Sep 26, 2014
Does anyone know of a more objective method for determining the workload at each program besides asking current residents?

If one determines how many cases are done on a particular service in a specified amount of time and divides this number by the number of residents on that service at that time, will this accurately reflect the workload of the residents on that service?

Or is there a SIGNIFICANT difference between the amount of time required for each case at each service/institution? For example, at institutions that receive larger amounts of outside specimens (which are likely more difficult diagnoses), is the time required for each case usually much more and is this accounted for by a decreased number of cases or do residents simply work longer?

Is there a resource that has compiled all of this information on the different programs?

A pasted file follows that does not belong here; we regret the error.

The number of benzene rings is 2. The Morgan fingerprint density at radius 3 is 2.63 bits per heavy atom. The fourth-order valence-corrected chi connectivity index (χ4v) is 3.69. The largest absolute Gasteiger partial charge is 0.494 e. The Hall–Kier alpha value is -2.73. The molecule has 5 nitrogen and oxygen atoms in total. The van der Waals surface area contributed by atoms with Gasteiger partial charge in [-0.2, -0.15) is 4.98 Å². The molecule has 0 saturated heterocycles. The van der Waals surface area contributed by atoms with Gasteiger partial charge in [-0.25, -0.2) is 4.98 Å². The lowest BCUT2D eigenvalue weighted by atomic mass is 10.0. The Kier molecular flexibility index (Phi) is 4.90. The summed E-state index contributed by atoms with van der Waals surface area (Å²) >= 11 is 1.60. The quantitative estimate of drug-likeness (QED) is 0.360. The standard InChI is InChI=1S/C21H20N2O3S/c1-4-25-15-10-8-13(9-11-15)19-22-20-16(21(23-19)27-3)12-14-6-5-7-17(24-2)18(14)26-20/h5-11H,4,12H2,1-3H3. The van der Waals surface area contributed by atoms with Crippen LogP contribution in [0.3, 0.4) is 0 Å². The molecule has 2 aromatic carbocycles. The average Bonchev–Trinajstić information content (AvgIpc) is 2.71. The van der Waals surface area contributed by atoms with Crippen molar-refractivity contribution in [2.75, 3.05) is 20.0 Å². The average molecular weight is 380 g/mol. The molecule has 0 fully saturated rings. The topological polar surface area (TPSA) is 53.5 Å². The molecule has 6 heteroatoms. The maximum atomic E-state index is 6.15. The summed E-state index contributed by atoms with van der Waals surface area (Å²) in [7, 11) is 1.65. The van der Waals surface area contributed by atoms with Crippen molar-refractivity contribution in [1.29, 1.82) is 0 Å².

Peace Sells...but who's buying?
10+ Year Member
Aug 3, 2007
22 Acacia Avenue
Attending Physician
Some of these topics were discussed in a recent thread (see link below). Other than that, I don't know of a universally accessible resource that compiles this sort of information as most programs don't keep track of type of specimens per resident/per year/per rotation, though some do. If they did, these stats are likely kept within a program to structure their own curriculum rather than as an inter-program measuring stick. Also, if a place receives more complex cases, the time and volume of specimens is usually divided by more people as there would be more residents and therefore more attendings to distribute them among. But some days are busier than others just like in practice and you do have to work longer whether it means grossing or signing out.

Residency program standards
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